15. maaliskuuta 2019

Tolkkua Uudessa-Seelannissa

Näin se nyt vaan on.

5 kommenttia:

Olavi Koskela kirjoitti...

Suoraa ja oikeaa puhetta senaattorilta. Kyllä täkäläisillä poliittisesti ylikorrekteilla vässyköillä olisi helvetisti opittavaa.

Lauri Stark kirjoitti...
Kirjoittaja on poistanut tämän kommentin.
LS kirjoitti...

Tuo on ainakin hyvä alku.

Toinen asia missä Uusi-Seelanti todellakin näytti (1984-1993) mallia maailmalle:

Maurice P. McTigue - Rolling Back Government: Lessons From New Zealand

As we started to work through this process, we also asked some fundamental questions of the agencies. The first question was, “What are you doing?” The second question was, “What should you be doing?” Based on the answers, we then said, “Eliminate what you shouldn’t be doing” – that is, if you are doing something that clearly is not a responsibility of the government, stop doing it. Then we asked the final question: “Who should be paying – the taxpayer, the user, the consumer, or the industry?” [...]

When we started this process with the Department of Transportation, it had 5,600 employees. When we finished, it had 53. When we started with the Forest Service, it had17,000 employees. When we finished, it had 17. When we applied it to the Ministry of Works, it had 28,000 employees. I used to be Minister of Works, and ended up being the only employee. [...]

We achieved an overall reduction of 66 percent in the size of government, measured by the number of employees. The government’s share of GDP dropped from 44 to 27 percent. We were now running surpluses, and we established a policy never to leave dollars on the table: We knew that if we didn’t get rid of this money, some clown would spend it. So we used most of the surplus to pay off debt, and debt went from 63 percent down to 17 percent of GDP. We used the remainder of the surplus each year for tax relief. We reduced income tax rates by half and eliminated incidental taxes. As a result of these policies, revenue increased by 20 percent. Yes, Ronald Reagan was right: lower tax rates do produce more revenue.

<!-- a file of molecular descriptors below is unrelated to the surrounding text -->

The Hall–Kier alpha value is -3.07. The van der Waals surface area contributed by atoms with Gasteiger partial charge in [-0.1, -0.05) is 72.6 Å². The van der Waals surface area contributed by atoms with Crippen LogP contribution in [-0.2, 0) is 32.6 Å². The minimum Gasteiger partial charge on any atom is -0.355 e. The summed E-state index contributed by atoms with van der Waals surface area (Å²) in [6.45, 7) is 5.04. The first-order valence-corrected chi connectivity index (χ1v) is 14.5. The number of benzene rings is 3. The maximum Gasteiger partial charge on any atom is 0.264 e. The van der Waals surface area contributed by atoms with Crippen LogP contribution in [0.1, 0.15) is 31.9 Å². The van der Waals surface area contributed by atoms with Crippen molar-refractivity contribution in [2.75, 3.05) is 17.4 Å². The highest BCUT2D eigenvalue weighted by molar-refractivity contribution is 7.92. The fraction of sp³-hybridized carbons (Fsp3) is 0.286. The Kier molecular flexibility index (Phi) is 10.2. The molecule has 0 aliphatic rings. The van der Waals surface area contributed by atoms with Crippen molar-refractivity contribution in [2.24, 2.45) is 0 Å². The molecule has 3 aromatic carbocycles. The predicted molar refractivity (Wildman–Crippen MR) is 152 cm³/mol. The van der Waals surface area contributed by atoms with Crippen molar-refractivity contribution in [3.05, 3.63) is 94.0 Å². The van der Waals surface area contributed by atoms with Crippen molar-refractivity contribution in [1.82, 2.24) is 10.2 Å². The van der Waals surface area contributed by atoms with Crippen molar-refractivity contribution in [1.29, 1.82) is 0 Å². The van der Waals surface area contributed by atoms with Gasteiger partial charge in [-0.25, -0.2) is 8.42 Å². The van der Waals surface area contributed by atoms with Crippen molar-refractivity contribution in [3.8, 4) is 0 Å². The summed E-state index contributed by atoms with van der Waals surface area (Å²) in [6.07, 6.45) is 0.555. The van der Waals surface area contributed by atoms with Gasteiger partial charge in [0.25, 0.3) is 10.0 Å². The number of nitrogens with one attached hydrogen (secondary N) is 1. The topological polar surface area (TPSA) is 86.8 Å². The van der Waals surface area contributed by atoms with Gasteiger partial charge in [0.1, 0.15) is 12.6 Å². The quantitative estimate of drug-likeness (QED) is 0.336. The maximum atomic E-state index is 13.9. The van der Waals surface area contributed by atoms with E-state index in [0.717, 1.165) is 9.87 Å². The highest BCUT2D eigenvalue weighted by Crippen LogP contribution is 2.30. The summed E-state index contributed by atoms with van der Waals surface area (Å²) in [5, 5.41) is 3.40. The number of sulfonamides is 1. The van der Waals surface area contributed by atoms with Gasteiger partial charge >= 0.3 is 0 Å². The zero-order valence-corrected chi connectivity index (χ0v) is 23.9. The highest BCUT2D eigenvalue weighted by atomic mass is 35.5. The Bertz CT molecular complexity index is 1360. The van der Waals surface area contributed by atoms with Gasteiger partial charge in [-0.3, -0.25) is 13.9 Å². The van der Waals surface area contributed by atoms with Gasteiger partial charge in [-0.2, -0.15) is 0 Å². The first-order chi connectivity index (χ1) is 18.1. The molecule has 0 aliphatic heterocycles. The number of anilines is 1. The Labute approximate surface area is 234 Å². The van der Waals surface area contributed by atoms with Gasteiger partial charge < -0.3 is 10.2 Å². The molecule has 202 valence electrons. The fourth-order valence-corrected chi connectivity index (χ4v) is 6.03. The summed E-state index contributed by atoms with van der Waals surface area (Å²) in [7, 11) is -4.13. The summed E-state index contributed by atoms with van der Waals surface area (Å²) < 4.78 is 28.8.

What about regulations? The regulatory power is customarily delegated to non-elected officials who then constrain the people’s liberties with little or no accountability. These regulations are extremely difficult to eliminate once they are in place. But we found a way: We simply rewrote the statutes on which they were based. For instance, we rewrote the environmental laws, transforming them into the Resource Management Act – reducing a law that was 25 inches thick to 348 pages. We rewrote the tax code, all of the farm acts, and the occupational safety and health acts. To do this, we brought our brightest brains together and told them to pretend that there was no pre-existing law and that they should create for us the best possible environment for industry to thrive. We then marketed it in terms of what it would save in taxes. These new laws, in effect, repealed the old, which meant that all existing regulations died – the whole lot, every single one. [...]

We lowered the high income tax rate from 66 to 33percent, and set that flat rate for high-income earners. In addition, we brought the low end down from 38 to 19 percent, which became the flat rate for low-income earners. We then set a consumption tax rate of 10 percent and eliminated all other taxes – capital gains taxes, property taxes, etc. We carefully designed this system to produce exactly the same revenue as we were getting before and presented it to the public as a zero sum game. But what actually happened was that we received 20 percent more revenue than before.

Lauri Stark kirjoitti...

Se on joo hyvin sanottu.

LS kirjoitti...

LS: Fall Of The Cabal

God Wins

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